India is expected this week to release sharply lower AIDS figures but also to announce a six-fold jump in spending to reduce the rate of infection over the next five years, officials say.
Almost three billion dollars, including about a third from foreign donors, will be poured into the next stage of India's HIV/AIDS prevention efforts to be launched in New Delhi on Friday, a top official said.
Previous estimates from India's National AIDS Control Organisation (NACO) have put the HIV caseload in this country of more than one billion people at 5.2 million, while UNAIDS in 2006 estimated 5.7 million cases.
That figure made India the country with the highest number of people infected with HIV in the world.
Indian officials were tightlipped on Saturday about the new numbers.
"There will certainly be a decline but it has to be understood in the correct context, with the correct reading," NACO director Sujatha Rao told AFP.
A senior official with UNAIDS, the UN agency that coordinates the campaign against HIV/AIDS, also told AFP earlier this month that the numbers would likely drop.
"Most probably the figures will be lower than we thought," said Dennis Broun, country director for UNAIDS India.
"When UNAIDS gave the estimate of 5.7 million in India we said it could as low as 3.4 million and as high as nine. That is a very broad range. It might be that it could be even lower."
Reports in local media have put the new estimate at around three to 3.5 million cases.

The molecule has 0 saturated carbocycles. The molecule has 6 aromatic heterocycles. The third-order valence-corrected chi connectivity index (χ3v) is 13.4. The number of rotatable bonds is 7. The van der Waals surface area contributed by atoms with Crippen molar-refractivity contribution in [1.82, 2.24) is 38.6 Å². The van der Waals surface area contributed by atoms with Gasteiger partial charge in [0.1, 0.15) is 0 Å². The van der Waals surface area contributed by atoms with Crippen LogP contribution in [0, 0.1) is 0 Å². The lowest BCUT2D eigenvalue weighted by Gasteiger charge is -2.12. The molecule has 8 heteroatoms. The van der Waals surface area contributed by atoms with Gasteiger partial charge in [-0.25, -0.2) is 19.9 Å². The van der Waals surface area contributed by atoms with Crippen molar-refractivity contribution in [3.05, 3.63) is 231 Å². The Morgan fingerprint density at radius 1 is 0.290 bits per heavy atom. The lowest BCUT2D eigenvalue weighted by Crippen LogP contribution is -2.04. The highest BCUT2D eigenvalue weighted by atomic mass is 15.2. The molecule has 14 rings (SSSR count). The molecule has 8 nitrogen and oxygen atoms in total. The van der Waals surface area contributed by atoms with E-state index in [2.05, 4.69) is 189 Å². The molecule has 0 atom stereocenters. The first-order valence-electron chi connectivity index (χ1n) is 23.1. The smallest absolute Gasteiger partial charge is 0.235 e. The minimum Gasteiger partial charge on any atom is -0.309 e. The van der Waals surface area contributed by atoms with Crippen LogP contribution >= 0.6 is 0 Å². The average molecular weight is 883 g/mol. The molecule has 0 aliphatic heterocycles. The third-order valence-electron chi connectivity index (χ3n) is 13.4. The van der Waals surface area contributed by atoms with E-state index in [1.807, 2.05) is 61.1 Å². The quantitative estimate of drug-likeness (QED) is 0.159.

Officials said the massive drop could be attributed to the fact that the data available this year is better than ever.
"There are more sentinel sites than before so we have a better picture of the epidemic," said Broun, referring to testing sites where samples are taken from members of both low- and high-risk groups, to be used as markers.
"We also h
ave a population-based survey, we have a good behavioural surveillance survey, a whole set of surveys has been done in high-presence states among high-risk groups."
More than 1,100 testing sites were used this year as compared to 700 in the past, NACO's epidemiologist Ajay Kumar Khera told AFP.
The north was under-represented before, he said, skewing nationwide estimates towards southern states with higher rates of infection.
And a wide-ranging population health survey tested 100,000 adults randomly between December 2005 and August 2006.
International health organisations have for years worried about the possibility of a South Africa-style AIDS epidemic in India, but the new figures being mentioned would mean a fairly low infection rate.
However organisations that work with high-risk groups such as commercial sex workers, intravenous drug users and homosexual men said their work will go on as before.
"We will continue doing the work we do because that's what we believe is important," said Anjali Gopalan, who heads the Naz Foundation, which works with gay men.
NACO's director said the country would not pull back on its AIDS plans even in the event of a sharply lower case count.
"It's not a curable disease. The mode of transmission is due to reasons over which there is very little human control: private and personal behaviours like sex," said Rao.
"Numbers don't matter. To bring in behaviour change is a tough call so you can't ever relax or it's just a matter of time before it can invade the whole country." Related medicine news :1
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